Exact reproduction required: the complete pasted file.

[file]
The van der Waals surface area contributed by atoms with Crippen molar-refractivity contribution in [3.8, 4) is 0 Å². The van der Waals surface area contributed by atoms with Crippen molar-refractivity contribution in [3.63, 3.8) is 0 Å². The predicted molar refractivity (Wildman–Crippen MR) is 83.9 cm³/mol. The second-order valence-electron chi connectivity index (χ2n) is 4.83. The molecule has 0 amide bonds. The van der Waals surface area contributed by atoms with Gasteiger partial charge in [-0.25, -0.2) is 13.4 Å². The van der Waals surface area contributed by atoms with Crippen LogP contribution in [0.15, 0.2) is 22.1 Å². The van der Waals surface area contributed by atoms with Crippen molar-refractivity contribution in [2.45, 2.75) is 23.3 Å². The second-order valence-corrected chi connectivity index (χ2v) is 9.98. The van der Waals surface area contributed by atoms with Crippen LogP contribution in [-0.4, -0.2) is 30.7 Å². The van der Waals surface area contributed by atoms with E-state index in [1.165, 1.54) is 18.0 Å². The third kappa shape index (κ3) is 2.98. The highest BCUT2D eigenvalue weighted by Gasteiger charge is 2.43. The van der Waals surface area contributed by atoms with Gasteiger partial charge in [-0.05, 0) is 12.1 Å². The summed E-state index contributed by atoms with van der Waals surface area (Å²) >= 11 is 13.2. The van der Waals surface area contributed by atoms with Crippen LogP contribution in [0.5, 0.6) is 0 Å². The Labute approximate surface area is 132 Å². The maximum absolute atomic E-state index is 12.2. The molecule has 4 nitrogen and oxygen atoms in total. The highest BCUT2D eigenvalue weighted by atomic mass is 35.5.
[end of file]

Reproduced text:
The van der Waals surface area contributed by atoms with Crippen molar-refractivity contribution in [3.8, 4) is 0 Å². The van der Waals surface area contributed by atoms with Crippen molar-refractivity contribution in [3.63, 3.8) is 0 Å². The predicted molar refractivity (Wildman–Crippen MR) is 83.9 cm³/mol. The second-order valence-electron chi connectivity index (χ2n) is 4.83. The molecule has 0 amide bonds. The van der Waals surface area contributed by atoms with Gasteiger partial charge in [-0.25, -0.2) is 13.4 Å². The van der Waals surface area contributed by atoms with Crippen LogP contribution in [0.15, 0.2) is 22.1 Å². The van der Waals surface area contributed by atoms with Crippen molar-refractivity contribution in [2.45, 2.75) is 23.3 Å². The second-order valence-corrected chi connectivity index (χ2v) is 9.98. The van der Waals surface area contributed by atoms with Crippen LogP contribution in [-0.4, -0.2) is 30.7 Å². The van der Waals surface area contributed by atoms with E-state index in [1.165, 1.54) is 18.0 Å². The third kappa shape index (κ3) is 2.98. The highest BCUT2D eigenvalue weighted by Gasteiger charge is 2.43. The van der Waals surface area contributed by atoms with Gasteiger partial charge in [-0.05, 0) is 12.1 Å². The summed E-state index contributed by atoms with van der Waals surface area (Å²) >= 11 is 13.2. The van der Waals surface area contributed by atoms with Crippen LogP contribution in [0.5, 0.6) is 0 Å². The Labute approximate surface area is 132 Å². The maximum absolute atomic E-state index is 12.2. The molecule has 4 nitrogen and oxygen atoms in total. The highest BCUT2D eigenvalue weighted by atomic mass is 35.5.